BURMA: Victory for human rights
From Green Left Weekly, Australia
June 8, 2005
link to this article.
A group of Burmese villagers have finally gained justice for the suffering inflicted upon them by the Burmese military regime.
On March 21, oil giant Unocal announced that a settlement had been reached in an eight-year-long legal case in which the company was accused of complicity in egregious human rights abuses, including forced labour and relocations, rape and murder. The accusations were in relation to the company's involvement in the Yadana natural gas pipeline project in southern Burma.
The Burmese military was given responsibility for security of the project area, despite its well-documented history of repression and violence. The pipeline happens to pass through the remote Tenasserim region that is dominated by indigenous Mon and Karen peoples, who are at odds with the ruling military junta. The military then used the project as justification for rapid militarisation of the region and the subsequent human-rights abuses that led to the case against Unocal.
Although the amount of compensation remains confidential, the victory gives these villagers the chance to rebuild their shattered lives, as well as implement development projects in areas such as health care and education, targeting communities located in the affected region.
But perhaps more important than anything else, the landmark decision has given truth a voice. According to Earthrights International, an environmental and human-rights organisation that played a central role in the case against Unocal, one plaintiff said, "I donâ€™t care about the money. Most of all I wanted the world to know what Unocal did. Now you know."
On April 4, ChevronTexaco announced plans to acquire Unocal for approximately US$18 billion. According to the April 10 Business, the company has indicated it will hold onto the tainted Yadana investments. In what should be a chill warning for its executives, ChevronTexaco is facing similar court action to Unocal over alleged complicity in human-rights abuses in Nigeria.
Unfortunately, the message that corporations cannot turn a blind eye to human-rights violations in the interest of greed and profit may be falling on deaf ears.
In January 2004, a deal was signed between an international consortium of Indian and South Korean corporations and the Burmese military regime to exploit the Shwe natural gas field, in the Gulf of Bengal off the western coast of Burma. A pipeline is to be built to export the gas through south-western Burma to India via Bangladesh.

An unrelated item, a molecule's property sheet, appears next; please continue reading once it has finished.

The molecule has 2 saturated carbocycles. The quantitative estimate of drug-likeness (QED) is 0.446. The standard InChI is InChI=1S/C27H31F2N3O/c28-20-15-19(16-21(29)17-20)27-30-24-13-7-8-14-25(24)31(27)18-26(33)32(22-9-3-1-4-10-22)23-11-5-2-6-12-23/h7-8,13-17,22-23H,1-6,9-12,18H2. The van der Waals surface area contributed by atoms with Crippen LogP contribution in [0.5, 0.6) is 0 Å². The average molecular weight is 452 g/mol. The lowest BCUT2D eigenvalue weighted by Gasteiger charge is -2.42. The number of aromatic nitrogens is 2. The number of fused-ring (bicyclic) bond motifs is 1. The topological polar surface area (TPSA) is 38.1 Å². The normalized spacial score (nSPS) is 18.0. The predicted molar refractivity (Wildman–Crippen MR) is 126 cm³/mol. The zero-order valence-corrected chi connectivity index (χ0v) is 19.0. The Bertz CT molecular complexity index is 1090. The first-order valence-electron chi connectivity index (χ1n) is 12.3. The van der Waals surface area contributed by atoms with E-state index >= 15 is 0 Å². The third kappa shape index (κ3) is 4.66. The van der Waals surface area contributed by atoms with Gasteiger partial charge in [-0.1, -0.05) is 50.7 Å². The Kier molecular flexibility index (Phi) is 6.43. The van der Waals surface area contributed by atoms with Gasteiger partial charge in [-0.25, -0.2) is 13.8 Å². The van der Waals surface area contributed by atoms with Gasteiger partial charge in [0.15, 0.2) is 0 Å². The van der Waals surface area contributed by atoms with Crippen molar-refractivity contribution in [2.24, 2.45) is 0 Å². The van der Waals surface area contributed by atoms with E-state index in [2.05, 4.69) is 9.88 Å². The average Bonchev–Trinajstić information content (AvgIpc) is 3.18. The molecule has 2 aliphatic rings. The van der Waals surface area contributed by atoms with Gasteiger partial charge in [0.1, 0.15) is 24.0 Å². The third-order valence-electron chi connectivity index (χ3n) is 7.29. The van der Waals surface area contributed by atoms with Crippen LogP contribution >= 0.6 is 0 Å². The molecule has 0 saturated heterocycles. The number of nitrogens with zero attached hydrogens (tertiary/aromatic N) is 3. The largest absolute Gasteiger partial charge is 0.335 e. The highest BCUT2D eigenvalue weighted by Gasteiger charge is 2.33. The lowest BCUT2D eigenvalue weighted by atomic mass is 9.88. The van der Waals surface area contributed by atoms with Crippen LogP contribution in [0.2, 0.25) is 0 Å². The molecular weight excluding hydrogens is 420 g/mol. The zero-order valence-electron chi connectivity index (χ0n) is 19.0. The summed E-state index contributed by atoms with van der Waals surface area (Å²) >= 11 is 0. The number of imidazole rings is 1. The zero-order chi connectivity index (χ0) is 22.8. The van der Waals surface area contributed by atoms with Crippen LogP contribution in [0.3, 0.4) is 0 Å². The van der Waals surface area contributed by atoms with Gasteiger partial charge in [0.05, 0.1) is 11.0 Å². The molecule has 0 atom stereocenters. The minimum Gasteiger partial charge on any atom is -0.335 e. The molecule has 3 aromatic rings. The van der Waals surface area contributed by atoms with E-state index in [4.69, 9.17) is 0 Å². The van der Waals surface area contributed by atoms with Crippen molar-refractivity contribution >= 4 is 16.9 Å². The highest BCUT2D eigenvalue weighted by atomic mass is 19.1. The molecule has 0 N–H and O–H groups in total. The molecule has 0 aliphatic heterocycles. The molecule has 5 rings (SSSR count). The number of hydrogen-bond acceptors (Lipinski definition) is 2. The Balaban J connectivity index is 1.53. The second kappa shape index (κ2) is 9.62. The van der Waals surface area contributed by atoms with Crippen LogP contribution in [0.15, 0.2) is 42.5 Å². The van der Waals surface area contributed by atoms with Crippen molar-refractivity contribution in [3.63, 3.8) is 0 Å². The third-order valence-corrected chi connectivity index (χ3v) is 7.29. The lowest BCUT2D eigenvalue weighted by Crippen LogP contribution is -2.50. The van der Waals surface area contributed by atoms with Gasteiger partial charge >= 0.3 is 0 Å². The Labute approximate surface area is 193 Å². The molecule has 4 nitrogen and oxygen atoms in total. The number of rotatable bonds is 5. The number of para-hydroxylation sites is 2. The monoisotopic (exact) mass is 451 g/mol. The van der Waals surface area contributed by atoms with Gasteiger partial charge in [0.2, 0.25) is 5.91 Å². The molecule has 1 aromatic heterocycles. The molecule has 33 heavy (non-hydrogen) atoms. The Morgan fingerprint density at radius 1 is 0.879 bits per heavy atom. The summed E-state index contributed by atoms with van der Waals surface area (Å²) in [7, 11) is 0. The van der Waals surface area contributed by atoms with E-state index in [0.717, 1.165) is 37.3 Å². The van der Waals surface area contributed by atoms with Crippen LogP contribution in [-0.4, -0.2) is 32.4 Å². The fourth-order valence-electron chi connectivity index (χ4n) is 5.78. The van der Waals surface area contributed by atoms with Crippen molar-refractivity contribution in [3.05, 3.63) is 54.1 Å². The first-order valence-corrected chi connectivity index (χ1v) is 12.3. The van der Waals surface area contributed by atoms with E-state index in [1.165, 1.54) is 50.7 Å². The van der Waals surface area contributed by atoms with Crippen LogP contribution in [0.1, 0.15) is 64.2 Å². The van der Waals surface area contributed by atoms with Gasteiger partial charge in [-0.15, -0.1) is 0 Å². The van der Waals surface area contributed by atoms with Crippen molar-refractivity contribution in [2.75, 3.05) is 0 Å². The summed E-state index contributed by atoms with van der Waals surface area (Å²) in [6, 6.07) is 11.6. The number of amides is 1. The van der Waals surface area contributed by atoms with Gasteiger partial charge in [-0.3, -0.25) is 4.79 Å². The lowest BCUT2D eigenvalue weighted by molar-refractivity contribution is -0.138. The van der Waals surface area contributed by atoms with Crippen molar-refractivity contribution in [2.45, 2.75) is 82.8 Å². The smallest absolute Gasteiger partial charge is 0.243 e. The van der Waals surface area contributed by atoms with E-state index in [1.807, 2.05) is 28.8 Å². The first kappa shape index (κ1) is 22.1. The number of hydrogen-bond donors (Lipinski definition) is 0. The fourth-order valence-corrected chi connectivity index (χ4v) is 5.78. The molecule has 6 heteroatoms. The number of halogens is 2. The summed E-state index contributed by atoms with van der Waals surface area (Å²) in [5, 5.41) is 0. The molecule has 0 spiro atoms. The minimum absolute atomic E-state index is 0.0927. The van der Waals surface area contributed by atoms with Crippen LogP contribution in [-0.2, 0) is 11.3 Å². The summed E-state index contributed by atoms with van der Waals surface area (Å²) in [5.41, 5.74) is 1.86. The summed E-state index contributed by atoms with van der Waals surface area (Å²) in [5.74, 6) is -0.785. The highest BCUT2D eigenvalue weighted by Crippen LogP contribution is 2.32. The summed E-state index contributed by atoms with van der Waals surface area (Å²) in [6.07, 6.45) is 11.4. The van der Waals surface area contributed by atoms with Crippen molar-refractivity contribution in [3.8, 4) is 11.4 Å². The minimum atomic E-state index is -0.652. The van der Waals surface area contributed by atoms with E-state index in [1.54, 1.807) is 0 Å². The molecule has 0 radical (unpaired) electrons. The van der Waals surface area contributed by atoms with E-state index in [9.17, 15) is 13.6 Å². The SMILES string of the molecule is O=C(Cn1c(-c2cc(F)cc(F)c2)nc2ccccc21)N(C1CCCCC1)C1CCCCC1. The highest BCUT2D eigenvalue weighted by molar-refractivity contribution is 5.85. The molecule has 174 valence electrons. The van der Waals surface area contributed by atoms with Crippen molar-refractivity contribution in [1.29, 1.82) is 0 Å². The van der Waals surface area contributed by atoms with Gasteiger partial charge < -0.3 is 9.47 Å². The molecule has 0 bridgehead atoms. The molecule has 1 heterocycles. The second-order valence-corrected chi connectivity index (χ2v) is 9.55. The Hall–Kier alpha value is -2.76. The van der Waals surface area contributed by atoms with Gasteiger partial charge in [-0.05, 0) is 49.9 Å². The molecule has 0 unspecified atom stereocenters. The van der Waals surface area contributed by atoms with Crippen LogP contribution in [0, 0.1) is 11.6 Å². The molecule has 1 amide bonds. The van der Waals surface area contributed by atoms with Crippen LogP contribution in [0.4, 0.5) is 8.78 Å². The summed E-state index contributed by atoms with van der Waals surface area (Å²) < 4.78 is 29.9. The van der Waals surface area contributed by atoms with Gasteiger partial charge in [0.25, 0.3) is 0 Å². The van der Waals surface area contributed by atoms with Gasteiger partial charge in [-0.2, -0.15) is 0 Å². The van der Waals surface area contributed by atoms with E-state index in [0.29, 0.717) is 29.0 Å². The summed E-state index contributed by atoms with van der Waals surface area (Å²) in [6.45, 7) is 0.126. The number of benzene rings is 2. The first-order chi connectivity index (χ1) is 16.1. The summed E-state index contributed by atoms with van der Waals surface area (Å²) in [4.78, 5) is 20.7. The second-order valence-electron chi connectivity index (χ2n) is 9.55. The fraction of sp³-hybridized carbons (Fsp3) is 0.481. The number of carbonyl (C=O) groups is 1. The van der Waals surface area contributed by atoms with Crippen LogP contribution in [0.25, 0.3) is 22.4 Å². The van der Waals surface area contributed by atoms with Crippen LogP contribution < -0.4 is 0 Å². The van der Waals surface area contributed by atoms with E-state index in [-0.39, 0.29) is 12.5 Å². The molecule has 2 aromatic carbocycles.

Although in its infancy, the project is already bearing some disturbing similarities with the Yadana pipeline project.
Earthrights International stated in an August 2004 report: "If nothing is done, it appears likely that history will repeat itself. Forced labour and human rights abuses are still an ongoing problem throughout Burma, and it can be assumed that these violations will continue at any major development project site."
The new pipeline is to be built through the ethnic minority-dominated states of Arakan and Chin. Mirroring the Yadana project, the Burmese military have begun clearing a corridor for the pipeline without local consultation. The increased military presence, which is already pervasive in the region, will no doubt bring about a dramatic increase in forced labour and other human-rights violations.
Local inhabitants are justifiably concerned about the impact the Shwe pipeline project will have on their lives. Yet given the current political situation and lack of legal recourse in Burma, they are unable to participate in the decision-making process of a project that is likely to have dire consequences for countless communities in and around the pipeline corridor.
The dark irony of it all is that the gas will be pumped to India and the revenue (estimated at $800 million - $3 billion annually) will go into the military's already bloated coffers, while the local population, who enjoy at most two hours of electricity per day, are overlooked.
The victory for victims of the Yadana gas pipeline project serves as a warning to other multinationals considering entering investment partnerships with the Burmese military.
The Shwe gas pipeline project must be suspended until a democratically elected government holds power in Rangoon and the local population is able to participate in the decision-making process freely and without coercion. To allow the project to go ahead under the current political climate will further entrench the militaryâ€™s authoritarian rule and its oppression of the Burmese people.
For more information and to take action against the Shwe gas pipeline project, visit http://www.shwe.org and http://www.earthrights.org.